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I have the next problem: TabControl has three TabPages. Every TabPage has its own DataGridView. On "Enter" event some rows change their background color. When the form begin to initialize, the function, that changes color, is called. But DataGridView rows have their default background (background color hasn't been changed). If I click on another TabPage and then come back to the first TabPage the function is called again and the background is changed. So, why it doesn't happen at first time on the initialization stage (the function is called, but the rows don't change their color). How can I force the DataGridView to change the background color of its rows at the initialization stage? Thanks a lot!

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3 Answers 3

up vote 1 down vote accepted

How are you changing the colour? You might want to look into the CellFormatting event to see whether you can explicitly paint the cell when it is visible to the user. That way each time it redraws the cell you can guarantee the colour will be correct. (Assuming you need different colours for the rows, otherwise just set the cell style and invalidate the control.

UPDATE:

It's important that you reference the cellstyle via the event args, otherwise you will do recursion to work out the cell style that you are trying to access.

private void dataGridView1_CellFormatting(object sender, DataGridViewCellFormattingEventArgs e)
{
    e.CellStyle.BackColor = Color.PaleGreen
}
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This function change background foreach (DataGridViewRow row in gridView.Rows) { row.DefaultCellStyle.BackColor = Color.PaleGreen; } I try call my function into CellFormatting. After your advice the requirement of the resources increased and the speed of working was sharply down. How can i improve the situation and increase the perfomance or can you advice another method to solve the previous problem? –  Deniplane Aug 26 '10 at 13:09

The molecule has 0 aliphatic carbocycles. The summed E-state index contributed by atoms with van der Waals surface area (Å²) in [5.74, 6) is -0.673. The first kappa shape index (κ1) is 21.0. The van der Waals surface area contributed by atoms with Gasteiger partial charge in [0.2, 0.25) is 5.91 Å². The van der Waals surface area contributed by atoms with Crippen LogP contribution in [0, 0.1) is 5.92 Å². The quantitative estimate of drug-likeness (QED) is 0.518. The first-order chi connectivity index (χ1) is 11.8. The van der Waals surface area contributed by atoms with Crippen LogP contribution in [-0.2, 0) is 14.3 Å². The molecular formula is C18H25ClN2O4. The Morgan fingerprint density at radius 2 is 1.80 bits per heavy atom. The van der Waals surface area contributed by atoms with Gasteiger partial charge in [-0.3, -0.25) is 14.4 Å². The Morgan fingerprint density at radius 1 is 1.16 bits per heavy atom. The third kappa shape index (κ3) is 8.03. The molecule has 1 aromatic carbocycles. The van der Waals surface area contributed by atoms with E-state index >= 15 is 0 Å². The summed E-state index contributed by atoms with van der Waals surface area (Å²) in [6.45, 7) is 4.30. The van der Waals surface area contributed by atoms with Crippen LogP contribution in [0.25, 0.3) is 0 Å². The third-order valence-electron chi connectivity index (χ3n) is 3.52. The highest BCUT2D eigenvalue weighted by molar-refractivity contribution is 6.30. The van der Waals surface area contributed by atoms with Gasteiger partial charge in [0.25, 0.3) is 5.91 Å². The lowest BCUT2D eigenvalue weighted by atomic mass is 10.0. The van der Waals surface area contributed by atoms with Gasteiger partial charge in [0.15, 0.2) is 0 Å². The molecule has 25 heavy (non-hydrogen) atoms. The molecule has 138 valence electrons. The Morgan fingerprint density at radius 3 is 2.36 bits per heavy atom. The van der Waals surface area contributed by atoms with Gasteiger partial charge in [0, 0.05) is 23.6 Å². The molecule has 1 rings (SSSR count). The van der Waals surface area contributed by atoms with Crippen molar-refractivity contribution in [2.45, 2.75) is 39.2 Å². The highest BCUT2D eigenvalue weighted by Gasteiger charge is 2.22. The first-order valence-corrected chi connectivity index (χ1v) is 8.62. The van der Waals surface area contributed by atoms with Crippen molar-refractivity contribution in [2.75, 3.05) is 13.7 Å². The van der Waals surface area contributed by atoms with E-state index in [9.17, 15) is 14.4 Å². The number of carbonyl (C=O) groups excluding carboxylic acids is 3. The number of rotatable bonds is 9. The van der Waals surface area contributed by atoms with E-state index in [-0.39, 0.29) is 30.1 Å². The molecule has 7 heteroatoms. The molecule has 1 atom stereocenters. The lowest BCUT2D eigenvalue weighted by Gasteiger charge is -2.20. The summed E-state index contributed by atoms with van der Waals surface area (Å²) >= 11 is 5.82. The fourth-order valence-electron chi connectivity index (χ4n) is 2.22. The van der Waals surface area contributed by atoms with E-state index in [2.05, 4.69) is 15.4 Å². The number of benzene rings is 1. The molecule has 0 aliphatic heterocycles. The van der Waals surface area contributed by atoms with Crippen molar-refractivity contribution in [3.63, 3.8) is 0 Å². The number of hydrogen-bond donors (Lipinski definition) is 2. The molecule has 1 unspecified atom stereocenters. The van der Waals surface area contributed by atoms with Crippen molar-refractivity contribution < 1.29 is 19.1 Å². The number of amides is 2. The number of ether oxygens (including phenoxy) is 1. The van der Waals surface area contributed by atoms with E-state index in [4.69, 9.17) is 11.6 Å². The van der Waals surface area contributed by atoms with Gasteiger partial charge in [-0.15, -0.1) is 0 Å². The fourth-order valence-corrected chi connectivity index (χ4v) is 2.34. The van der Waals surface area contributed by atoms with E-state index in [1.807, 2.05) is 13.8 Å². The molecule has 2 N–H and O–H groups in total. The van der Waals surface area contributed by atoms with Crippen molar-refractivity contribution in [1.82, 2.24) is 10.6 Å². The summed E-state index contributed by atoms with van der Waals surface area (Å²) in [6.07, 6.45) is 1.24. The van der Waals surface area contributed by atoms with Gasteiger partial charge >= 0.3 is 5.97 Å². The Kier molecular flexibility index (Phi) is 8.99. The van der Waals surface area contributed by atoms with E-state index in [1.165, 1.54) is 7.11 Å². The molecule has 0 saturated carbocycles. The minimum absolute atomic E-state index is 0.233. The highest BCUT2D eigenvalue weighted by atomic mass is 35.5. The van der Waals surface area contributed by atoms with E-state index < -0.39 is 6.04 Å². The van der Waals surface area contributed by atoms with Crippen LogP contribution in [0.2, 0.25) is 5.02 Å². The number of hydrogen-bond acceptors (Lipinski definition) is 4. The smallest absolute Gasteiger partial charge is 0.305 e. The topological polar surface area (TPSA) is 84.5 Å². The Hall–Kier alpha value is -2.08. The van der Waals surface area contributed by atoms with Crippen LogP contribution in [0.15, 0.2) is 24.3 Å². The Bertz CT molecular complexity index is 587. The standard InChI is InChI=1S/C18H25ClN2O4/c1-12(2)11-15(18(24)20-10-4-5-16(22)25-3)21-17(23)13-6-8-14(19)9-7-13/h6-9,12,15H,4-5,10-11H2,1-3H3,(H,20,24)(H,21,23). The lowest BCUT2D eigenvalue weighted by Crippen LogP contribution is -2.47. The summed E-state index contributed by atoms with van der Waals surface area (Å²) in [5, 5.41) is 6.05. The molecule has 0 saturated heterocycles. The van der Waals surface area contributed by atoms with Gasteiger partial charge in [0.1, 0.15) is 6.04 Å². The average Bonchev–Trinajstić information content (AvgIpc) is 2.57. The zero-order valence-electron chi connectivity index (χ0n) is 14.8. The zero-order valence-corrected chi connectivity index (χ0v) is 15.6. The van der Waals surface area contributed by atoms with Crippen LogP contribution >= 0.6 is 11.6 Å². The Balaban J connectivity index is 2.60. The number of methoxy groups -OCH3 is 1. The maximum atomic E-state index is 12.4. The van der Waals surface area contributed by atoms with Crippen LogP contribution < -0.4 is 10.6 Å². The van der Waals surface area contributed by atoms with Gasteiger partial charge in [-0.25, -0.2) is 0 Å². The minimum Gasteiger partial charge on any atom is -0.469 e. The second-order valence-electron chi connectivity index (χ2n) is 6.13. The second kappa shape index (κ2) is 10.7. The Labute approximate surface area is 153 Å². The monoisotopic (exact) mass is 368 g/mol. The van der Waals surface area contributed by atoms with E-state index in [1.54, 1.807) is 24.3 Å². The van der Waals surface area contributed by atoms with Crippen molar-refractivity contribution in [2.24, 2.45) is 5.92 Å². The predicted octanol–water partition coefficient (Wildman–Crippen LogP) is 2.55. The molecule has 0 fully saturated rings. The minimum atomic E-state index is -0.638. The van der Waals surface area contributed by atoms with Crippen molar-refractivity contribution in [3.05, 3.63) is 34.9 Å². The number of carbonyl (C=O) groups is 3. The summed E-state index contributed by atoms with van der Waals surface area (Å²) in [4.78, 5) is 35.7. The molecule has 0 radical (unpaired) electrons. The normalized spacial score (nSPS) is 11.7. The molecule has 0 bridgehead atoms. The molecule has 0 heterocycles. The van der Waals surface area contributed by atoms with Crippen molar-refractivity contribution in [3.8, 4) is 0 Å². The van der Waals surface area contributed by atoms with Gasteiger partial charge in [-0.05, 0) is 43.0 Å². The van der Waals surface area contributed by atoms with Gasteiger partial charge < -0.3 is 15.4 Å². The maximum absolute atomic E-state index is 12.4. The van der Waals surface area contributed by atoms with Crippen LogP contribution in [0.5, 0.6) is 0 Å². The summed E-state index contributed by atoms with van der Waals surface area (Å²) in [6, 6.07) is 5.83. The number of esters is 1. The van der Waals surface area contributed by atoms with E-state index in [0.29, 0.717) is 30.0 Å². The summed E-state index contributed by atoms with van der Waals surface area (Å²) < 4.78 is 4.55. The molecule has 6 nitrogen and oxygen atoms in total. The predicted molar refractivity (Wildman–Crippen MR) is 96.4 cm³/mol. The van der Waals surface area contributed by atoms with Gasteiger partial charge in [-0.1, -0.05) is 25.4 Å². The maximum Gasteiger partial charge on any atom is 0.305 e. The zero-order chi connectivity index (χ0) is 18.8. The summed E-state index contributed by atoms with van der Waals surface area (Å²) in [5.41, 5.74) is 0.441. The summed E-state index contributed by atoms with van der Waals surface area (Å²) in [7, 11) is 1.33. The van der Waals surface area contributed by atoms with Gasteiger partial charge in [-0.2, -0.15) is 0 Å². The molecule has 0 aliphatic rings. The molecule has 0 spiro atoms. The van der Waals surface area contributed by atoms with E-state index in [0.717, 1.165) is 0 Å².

I've updated my answer. My advice is to ensure that you don't do recursive work inside the CellFormatting. –  Spence Aug 26 '10 at 13:28
    
Thank you, Spence for your help. The reason, really, was in the implicit recursion. But to change the color of every cell is too costly. I use CellFormatting event but check the condition to change the color of the whole row. As result the function works quickly and correctly. Thanks a lot! –  Deniplane Aug 26 '10 at 15:29

I had same problem with DataGridViewCellStyle, It seems there is a bug with TabControl that when it has more than one tab, cellstyles that are created with code are only applied to the first tab's DataGridView, so you can move your DataGridView to the first tab or you can use the TabControl's SelectedIndexChanged event and put your styling code in this event .

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I know this is an older question but I had a similar problem and had a hard time finding the answer. I ended up figuring it out on my own. My DGVs were on a tab control, so all I had to do was select my tab before applying my color change:

this.tabControl1.SelectedTab = tabPage2;
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